Nearly 25% of US young adults used mental health care during COVID pandemic

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In a study from the U.S. Centers for Disease Control and Prevention, scientists found that the stresses of the COVID-19 pandemic may have led to a big jump in the number of young American adults seeking help for mental health woes.

Between 2019 and 2021, the percentage of American adults overall who said they’d sought and received any mental health treatment over the past year rose from 19.2% to 21.6%.

But the rise was concentrated among younger adults—those aged 18 to 44.

In this group, the receipt of mental health care rose from 18.5% in 2019 to 23.2% in 2021. That means that close to 1 in every 4 young American adults is now battling some mental health issue.

In contrast, among adults over the age of 44, the percentage who had received any mental health treatment did not change significantly during this time period, hovering around 20%,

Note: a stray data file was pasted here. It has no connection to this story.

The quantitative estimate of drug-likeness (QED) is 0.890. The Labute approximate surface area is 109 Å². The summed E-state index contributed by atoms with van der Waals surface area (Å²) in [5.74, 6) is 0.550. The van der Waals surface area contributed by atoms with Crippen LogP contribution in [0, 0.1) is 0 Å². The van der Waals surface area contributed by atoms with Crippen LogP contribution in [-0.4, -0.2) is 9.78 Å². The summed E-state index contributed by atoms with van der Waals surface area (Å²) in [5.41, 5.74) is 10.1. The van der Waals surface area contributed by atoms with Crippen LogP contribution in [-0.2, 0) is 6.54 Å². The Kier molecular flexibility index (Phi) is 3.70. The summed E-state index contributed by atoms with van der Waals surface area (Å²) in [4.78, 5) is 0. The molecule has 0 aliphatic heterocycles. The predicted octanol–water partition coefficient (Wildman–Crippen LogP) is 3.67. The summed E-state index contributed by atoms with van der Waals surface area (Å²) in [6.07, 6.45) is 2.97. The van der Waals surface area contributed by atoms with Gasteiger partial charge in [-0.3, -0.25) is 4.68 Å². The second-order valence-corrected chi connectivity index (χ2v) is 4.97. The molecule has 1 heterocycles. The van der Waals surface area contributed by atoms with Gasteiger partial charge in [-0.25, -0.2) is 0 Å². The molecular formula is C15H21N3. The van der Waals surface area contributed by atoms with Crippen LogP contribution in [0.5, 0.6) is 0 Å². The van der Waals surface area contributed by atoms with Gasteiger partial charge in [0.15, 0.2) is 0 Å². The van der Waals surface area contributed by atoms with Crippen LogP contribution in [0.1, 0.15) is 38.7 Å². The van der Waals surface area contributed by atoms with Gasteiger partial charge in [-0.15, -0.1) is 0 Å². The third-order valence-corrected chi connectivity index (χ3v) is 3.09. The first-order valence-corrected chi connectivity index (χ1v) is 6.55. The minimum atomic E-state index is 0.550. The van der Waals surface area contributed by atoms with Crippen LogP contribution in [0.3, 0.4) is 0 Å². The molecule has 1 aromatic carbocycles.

The team found among adults under the age of 45, the rate at which mental care was sought rose for both women and men, although in 2021 rates of mental health care were significantly higher for women (28.6%) compared to men (17.8%).

Young white American adults had the highest use of mental health care in 2021 (30.4%), while rates were much lower among young Black adults (14.8%), Hispanics (12.8%), and Asians (10.8%).

As to geography, the team found Americans living in rural areas were slightly more likely to have needed mental health care in 2021 than folks in large cities (25.2% vs. 22.2%, respectively).

However, the CDC team said these differences were not significant.

If you care about mental health, please read studies that commonly used mental drugs may harm cognitive functions, and 6 daily habits to reduce stress & anxiety.

For more information about mental health, please see recent studies about 8 things that can destroy your mental health, and results showing scientists find a core feature of depression.

The study was conducted by Emily Terlizzi et al and published as NCHS Data Brief.

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